Meditation and Action

May 16, 2018 | By More

By Ivy Xie-McIsaac

The last state of meditation is Vegetative state. In this state, the Self is not coloured by the mind.


The Yoga Sūtra (4.34) says:

When the highest purpose of life is achieved the three basic qualities do not excite responses in the mind. That is freedom. In other words, the Perceiver is no longer coloured by the mind.


The liberation from being limited by the mind (mokṣa) is the beginning of living spiritually in the phenomenon world. How to transform the experience into reality material life is another challenge. After reaching the summit of a mountain, are we going to stay on top of the mountain or will we go back home? Orienting the Self to place and time can be difficult after liberation. Where are we living? Do we have full awareness of the world around us? How to maintain the day to day life? Only if we are able to go back home and able to perform daily duties, this is enlightenment.

Most of us don’t like duties. Not many students like to study. We wish to be able to make lots of money without working hard, and when we are getting old we don’t want to face the fact that death is near. We take supplements, drugs, and have operations to extent existence instead of learning about death. We are hoping that our only duty is to enjoy without working and forget there is no free lunch. Sooner or later we have to pay the price because of the Law of Karma. And the Law of Karma, like the Law of Gravity, works on everyone.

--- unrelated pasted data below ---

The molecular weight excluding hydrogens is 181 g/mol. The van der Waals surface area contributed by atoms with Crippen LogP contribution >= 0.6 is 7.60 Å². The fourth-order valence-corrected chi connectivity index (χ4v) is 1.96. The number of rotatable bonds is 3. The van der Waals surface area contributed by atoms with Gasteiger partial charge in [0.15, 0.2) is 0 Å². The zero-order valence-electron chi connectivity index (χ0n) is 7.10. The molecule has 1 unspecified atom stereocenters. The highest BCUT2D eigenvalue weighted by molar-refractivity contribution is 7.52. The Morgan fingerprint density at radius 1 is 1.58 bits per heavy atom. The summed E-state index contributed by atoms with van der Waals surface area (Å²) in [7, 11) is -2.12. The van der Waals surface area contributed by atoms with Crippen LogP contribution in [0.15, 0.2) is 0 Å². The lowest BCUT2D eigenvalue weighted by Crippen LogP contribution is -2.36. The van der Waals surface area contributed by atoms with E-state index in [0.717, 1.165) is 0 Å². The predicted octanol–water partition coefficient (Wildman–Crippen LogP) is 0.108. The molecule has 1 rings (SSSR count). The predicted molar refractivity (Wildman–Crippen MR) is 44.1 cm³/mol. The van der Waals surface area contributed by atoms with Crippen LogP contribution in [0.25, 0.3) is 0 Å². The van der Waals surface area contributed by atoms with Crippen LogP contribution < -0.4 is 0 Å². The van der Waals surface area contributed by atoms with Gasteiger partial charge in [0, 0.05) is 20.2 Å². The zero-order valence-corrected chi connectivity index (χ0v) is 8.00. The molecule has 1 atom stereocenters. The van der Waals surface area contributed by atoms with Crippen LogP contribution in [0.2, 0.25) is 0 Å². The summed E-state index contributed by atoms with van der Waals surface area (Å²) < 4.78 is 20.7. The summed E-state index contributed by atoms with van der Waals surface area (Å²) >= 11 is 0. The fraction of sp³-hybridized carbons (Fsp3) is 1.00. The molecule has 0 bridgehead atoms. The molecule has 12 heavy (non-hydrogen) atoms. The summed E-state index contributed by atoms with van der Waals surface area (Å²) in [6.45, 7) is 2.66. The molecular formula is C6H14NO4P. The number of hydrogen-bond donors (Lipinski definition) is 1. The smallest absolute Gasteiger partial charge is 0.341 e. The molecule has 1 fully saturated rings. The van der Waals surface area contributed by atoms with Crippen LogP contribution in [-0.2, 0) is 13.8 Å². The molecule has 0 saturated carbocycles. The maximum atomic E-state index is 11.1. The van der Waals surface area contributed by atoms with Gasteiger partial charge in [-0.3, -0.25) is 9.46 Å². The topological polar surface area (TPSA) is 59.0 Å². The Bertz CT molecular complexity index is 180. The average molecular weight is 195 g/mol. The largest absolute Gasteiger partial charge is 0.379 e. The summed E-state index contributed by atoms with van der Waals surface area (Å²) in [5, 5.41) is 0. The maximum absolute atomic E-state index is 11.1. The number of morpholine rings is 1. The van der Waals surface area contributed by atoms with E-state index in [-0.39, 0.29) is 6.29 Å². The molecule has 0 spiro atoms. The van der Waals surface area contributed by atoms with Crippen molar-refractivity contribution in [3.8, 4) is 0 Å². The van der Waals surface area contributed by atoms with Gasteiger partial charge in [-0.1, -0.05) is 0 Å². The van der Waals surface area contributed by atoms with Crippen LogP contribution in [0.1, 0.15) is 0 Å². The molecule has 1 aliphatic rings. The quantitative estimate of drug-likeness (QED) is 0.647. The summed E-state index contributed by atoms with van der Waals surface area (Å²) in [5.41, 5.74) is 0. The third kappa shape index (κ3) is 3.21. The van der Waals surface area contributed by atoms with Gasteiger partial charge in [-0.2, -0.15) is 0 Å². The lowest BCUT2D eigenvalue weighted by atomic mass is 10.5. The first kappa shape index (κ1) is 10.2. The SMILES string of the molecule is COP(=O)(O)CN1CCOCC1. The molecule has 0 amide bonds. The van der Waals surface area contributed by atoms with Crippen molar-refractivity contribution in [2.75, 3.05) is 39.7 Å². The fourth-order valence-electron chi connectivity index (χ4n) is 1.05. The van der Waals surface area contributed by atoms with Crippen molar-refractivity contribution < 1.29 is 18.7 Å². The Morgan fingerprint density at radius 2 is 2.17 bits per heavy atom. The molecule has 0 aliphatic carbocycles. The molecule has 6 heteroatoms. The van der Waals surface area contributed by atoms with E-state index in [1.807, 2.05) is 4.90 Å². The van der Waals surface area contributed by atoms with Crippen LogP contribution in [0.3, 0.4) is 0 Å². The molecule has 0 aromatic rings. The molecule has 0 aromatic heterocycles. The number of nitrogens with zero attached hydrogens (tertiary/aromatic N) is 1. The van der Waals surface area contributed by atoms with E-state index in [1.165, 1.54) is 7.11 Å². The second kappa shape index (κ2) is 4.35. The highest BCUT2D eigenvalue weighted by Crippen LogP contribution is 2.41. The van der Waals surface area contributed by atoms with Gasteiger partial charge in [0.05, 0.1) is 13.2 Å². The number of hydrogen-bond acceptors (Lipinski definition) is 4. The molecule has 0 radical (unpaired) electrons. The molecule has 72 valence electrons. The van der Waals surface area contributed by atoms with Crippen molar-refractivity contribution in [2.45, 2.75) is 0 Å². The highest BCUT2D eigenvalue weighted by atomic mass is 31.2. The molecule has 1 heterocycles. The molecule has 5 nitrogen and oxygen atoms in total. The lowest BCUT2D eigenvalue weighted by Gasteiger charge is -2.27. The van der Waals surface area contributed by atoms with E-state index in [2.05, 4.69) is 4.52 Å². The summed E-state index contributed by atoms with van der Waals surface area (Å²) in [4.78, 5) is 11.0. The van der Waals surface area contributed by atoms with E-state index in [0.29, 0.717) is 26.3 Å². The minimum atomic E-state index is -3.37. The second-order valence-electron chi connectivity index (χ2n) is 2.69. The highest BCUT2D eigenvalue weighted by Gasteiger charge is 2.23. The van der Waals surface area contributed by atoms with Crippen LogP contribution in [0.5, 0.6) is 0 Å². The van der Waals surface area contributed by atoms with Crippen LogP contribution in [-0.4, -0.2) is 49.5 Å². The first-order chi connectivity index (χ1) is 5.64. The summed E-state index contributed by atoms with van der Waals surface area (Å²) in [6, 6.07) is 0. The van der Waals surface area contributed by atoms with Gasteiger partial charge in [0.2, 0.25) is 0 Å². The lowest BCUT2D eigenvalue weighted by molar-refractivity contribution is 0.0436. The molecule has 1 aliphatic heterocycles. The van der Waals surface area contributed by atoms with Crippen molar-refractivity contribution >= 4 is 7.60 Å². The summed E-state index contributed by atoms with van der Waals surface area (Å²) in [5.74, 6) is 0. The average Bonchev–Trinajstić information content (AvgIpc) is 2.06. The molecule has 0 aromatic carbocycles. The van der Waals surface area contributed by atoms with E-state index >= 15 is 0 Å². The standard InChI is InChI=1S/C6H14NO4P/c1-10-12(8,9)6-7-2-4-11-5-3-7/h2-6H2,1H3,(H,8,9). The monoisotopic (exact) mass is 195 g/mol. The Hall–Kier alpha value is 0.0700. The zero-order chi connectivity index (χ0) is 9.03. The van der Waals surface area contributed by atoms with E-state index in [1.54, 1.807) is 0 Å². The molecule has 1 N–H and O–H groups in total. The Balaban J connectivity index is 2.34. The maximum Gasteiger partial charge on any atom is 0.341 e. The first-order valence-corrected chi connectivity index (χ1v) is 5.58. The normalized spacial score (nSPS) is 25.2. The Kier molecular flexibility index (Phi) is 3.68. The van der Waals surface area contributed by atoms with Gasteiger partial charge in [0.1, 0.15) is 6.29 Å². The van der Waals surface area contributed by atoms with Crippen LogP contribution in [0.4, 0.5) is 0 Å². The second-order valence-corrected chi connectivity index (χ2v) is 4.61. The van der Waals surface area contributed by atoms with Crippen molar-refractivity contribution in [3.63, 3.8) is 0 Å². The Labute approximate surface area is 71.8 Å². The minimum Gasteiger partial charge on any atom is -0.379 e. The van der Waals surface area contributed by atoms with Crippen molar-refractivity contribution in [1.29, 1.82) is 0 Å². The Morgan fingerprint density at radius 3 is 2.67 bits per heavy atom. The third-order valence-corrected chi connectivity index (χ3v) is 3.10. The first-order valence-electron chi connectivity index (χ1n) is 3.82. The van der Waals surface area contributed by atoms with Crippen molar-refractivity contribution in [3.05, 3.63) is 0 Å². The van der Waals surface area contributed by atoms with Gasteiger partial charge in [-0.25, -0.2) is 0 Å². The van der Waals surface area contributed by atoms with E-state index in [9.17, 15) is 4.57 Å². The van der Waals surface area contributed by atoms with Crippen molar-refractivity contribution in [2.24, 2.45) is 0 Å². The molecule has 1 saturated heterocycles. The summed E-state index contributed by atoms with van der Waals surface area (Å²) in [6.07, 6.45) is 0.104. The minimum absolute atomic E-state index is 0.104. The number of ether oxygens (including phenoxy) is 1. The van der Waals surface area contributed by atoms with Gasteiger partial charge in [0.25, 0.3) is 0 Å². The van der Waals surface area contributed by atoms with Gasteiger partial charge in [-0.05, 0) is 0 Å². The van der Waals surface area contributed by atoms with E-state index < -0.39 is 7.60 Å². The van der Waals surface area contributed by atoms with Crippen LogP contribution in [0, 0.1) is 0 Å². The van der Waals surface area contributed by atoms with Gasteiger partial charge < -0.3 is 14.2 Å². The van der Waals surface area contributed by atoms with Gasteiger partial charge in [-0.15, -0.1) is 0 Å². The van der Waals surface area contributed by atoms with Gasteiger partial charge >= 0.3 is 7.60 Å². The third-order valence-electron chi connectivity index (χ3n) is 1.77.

Stay in a comfortable cage or fly in the sky, what will we choose? An eagle and a pigeon will choose differently. Do we have the ability to live freely without performing duties and accept the results of the freedom? At different stages a human being has different primary duties to perform. At the same time, the duties of a monk and a householder are not the same. We should not blindly follow others ways to perform duties.

Ivy’s Chinese background and training has given her a natural understanding of ancient eastern wisdom. Living, studying and teaching in Canada has provided her the opportunity to develop her practice in a modern western way. Her book A Complete Yoga Manual is a bridge between east and west, modern and ancient, theory and practice. A Complete Yoga Manual by Ivy Xie-McIsaac is available at Singing Pebble Books.

For more information please contact Wishingtree Yoga at

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